A whistle-blower, whose identity was not disclosed, has been awarded over US$30M by the SEC, despite being neither a citizen nor a resident of the US. The award was for voluntarily providing information that led to a successful prosecution by the SEC for breaches of US securities law. The award was calculated as a percentage of the monetary sanctions imposed by the SEC, although the actual percentage used was not disclosed.
Global corporates should therefore be aware that their employees worldwide can be incentivised to blow the whistle on US securities law violations wherever they occur.
There were several points to note:
The SEC takes the view that whenever a claimant’s information leads to successful enforcement of US securities law there is sufficient US territorial nexus for an award to be made. According to the SEC, “it makes no difference whether [ ] the claimant was a foreign national,[ ] resides overseas, the information was submitted from overseas or the misconduct [ ] occurred entirely overseas.” They considered that this approach best reflected Congress’ purpose behind the award programme which was to encourage individuals with knowledge of US securities law violations to come forward.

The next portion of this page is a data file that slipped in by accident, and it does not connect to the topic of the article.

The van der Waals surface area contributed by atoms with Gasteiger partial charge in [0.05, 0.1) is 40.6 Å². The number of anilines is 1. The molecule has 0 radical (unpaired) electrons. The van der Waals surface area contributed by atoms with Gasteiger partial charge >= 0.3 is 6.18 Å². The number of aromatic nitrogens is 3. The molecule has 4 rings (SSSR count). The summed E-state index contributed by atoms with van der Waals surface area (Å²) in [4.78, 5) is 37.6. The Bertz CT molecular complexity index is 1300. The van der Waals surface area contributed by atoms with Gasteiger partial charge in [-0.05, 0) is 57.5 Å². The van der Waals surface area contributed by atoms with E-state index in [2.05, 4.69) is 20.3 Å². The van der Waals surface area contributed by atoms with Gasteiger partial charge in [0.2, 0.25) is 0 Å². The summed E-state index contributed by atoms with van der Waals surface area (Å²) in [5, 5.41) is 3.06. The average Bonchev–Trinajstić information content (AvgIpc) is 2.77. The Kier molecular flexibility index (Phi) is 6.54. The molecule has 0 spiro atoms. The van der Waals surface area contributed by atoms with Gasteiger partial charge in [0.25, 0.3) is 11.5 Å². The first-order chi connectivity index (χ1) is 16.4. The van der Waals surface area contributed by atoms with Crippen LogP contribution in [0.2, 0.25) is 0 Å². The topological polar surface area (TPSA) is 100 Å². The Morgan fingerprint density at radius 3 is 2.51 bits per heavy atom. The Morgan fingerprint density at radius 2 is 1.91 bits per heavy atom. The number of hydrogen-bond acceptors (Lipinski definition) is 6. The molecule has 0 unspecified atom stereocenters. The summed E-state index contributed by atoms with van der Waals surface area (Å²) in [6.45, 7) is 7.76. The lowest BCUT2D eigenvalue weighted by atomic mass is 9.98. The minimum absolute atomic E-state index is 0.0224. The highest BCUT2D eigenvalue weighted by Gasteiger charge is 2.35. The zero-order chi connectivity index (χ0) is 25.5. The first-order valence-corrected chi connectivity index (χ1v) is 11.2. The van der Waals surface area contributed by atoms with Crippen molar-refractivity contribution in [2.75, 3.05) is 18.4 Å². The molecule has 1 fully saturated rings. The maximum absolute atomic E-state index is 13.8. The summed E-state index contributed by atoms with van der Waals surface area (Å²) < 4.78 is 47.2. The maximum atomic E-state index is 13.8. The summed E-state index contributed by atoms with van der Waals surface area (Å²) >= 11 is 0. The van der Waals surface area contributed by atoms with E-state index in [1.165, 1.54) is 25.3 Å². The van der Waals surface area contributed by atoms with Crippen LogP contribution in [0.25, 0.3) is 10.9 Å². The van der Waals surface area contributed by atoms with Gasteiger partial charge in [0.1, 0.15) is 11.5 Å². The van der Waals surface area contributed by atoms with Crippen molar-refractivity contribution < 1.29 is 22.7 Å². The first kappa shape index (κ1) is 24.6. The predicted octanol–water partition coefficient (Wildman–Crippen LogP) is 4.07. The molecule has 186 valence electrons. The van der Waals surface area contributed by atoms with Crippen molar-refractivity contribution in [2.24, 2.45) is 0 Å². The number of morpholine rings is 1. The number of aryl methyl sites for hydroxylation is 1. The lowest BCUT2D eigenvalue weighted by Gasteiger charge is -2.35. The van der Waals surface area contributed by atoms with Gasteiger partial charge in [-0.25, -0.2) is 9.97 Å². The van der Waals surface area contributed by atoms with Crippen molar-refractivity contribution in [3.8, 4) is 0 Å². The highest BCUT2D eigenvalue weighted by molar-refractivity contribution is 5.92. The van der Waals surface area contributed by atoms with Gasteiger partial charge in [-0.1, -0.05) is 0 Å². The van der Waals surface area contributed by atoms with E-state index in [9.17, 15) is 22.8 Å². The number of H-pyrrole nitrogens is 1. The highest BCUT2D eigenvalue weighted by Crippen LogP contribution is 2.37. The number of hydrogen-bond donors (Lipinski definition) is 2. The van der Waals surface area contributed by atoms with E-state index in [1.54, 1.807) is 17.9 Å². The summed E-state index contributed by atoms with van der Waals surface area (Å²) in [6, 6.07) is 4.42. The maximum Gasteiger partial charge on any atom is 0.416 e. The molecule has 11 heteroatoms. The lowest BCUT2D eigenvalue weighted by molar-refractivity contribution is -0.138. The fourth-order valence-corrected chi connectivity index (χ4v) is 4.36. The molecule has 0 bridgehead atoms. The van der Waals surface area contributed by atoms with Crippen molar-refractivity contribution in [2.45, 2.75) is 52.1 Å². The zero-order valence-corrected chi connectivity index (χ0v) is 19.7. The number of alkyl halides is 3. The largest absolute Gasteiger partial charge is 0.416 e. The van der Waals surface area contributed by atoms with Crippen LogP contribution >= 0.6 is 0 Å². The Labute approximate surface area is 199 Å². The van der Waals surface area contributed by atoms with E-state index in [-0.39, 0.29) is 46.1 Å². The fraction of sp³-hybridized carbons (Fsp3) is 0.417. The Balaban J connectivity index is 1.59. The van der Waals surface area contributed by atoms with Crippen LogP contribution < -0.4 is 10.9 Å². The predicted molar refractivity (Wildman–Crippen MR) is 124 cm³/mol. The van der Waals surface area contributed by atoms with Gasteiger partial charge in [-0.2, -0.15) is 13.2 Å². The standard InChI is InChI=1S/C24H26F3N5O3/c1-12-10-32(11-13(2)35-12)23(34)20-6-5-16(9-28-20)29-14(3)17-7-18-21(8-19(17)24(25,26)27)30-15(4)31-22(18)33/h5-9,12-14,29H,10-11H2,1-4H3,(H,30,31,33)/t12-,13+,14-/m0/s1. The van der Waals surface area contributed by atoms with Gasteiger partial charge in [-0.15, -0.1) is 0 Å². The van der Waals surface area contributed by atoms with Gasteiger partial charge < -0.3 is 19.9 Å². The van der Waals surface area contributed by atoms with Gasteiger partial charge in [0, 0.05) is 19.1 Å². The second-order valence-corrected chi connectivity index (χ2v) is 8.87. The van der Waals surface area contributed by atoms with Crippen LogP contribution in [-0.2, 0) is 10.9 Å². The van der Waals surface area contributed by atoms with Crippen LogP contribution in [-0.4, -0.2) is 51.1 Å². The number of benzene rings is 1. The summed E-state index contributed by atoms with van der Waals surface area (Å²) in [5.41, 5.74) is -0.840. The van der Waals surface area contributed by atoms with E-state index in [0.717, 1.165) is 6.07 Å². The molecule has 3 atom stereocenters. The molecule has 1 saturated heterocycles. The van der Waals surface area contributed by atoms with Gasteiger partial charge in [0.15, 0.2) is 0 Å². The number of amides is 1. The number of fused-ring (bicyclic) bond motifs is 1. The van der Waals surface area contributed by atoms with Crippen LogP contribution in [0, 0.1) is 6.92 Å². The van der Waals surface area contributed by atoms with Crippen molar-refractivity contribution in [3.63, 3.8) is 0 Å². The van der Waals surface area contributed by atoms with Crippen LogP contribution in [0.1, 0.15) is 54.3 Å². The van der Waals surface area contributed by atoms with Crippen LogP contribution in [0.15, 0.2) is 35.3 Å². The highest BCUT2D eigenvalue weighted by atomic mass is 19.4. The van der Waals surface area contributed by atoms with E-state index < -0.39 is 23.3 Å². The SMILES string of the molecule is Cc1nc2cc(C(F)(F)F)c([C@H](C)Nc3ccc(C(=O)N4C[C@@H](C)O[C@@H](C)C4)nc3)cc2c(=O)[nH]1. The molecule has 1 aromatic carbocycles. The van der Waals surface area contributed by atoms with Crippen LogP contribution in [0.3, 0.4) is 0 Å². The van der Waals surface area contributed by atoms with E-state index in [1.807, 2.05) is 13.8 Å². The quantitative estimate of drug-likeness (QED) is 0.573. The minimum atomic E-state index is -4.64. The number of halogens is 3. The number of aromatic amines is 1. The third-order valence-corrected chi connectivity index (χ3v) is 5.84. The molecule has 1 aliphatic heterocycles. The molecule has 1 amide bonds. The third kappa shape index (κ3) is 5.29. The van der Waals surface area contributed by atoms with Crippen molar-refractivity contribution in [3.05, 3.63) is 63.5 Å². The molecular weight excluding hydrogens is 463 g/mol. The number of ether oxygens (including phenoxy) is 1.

In this particular case the SEC said that the award would have been higher still if the whistle-blower had reported to them sooner. His delay in doing so, for the stated reason that he was not sure the SEC would act, was regarded by the SEC as unreasonable. During this delay, investors continued to suffer harm that might have been avoided. This is a clear steer that people considering whistleblowing to the SEC should act promptly once they become aware of violations.
On the question of the size of these kinds of award the SEC stated that it will take a highly individual case by case approach, taking account of all the particular facts and circumstances of each matter. This precludes any meaningful comparisons between different awards.
The SEC noted that several claims brought by foreigners in the US courts under the US anti-retaliation provisions – which protect whistleblowing employees from employer retaliation – had recently failed on the grounds of a lack territorial nexus. The SEC did not consider those court decisions binding on it as the anti-retaliation provisions had a different “Congressional focus” and dealt primarily with the employment relationship.